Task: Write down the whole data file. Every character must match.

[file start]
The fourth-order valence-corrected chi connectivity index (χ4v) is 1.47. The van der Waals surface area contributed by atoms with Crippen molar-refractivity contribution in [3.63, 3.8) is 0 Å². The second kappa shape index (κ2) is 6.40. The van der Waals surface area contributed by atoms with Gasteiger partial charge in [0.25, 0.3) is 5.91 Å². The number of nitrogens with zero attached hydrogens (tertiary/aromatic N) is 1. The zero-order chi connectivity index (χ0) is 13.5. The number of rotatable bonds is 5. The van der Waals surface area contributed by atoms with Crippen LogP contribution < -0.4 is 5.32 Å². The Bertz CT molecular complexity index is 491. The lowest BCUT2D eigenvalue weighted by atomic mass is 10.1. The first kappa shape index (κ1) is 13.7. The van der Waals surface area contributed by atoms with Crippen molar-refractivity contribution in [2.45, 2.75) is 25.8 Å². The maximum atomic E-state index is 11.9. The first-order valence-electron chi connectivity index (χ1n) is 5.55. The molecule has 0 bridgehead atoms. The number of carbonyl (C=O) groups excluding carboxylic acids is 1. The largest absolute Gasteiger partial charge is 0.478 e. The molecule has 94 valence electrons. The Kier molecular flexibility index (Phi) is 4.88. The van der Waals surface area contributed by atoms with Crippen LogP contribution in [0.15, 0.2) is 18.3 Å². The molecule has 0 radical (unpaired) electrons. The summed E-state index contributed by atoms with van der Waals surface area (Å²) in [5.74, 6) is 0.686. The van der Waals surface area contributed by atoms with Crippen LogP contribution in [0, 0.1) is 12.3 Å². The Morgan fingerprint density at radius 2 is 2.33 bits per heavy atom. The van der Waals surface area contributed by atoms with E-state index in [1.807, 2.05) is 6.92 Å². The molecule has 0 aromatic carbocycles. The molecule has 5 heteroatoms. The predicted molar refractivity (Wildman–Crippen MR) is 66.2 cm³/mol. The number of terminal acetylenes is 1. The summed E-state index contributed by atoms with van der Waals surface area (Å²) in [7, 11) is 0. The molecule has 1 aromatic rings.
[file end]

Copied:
The fourth-order valence-corrected chi connectivity index (χ4v) is 1.47. The van der Waals surface area contributed by atoms with Crippen molar-refractivity contribution in [3.63, 3.8) is 0 Å². The second kappa shape index (κ2) is 6.40. The van der Waals surface area contributed by atoms with Gasteiger partial charge in [0.25, 0.3) is 5.91 Å². The number of nitrogens with zero attached hydrogens (tertiary/aromatic N) is 1. The zero-order chi connectivity index (χ0) is 13.5. The number of rotatable bonds is 5. The van der Waals surface area contributed by atoms with Crippen LogP contribution < -0.4 is 5.32 Å². The Bertz CT molecular complexity index is 491. The lowest BCUT2D eigenvalue weighted by atomic mass is 10.1. The first kappa shape index (κ1) is 13.7. The van der Waals surface area contributed by atoms with Crippen molar-refractivity contribution in [2.45, 2.75) is 25.8 Å². The maximum atomic E-state index is 11.9. The first-order valence-electron chi connectivity index (χ1n) is 5.55. The molecule has 0 bridgehead atoms. The number of carbonyl (C=O) groups excluding carboxylic acids is 1. The largest absolute Gasteiger partial charge is 0.478 e. The molecule has 94 valence electrons. The Kier molecular flexibility index (Phi) is 4.88. The van der Waals surface area contributed by atoms with Crippen LogP contribution in [0.15, 0.2) is 18.3 Å². The molecule has 0 radical (unpaired) electrons. The summed E-state index contributed by atoms with van der Waals surface area (Å²) in [5.74, 6) is 0.686. The van der Waals surface area contributed by atoms with Crippen LogP contribution in [0, 0.1) is 12.3 Å². The Morgan fingerprint density at radius 2 is 2.33 bits per heavy atom. The van der Waals surface area contributed by atoms with E-state index in [1.807, 2.05) is 6.92 Å². The molecule has 0 aromatic carbocycles. The molecule has 5 heteroatoms. The predicted molar refractivity (Wildman–Crippen MR) is 66.2 cm³/mol. The number of terminal acetylenes is 1. The summed E-state index contributed by atoms with van der Waals surface area (Å²) in [7, 11) is 0. The molecule has 1 aromatic rings.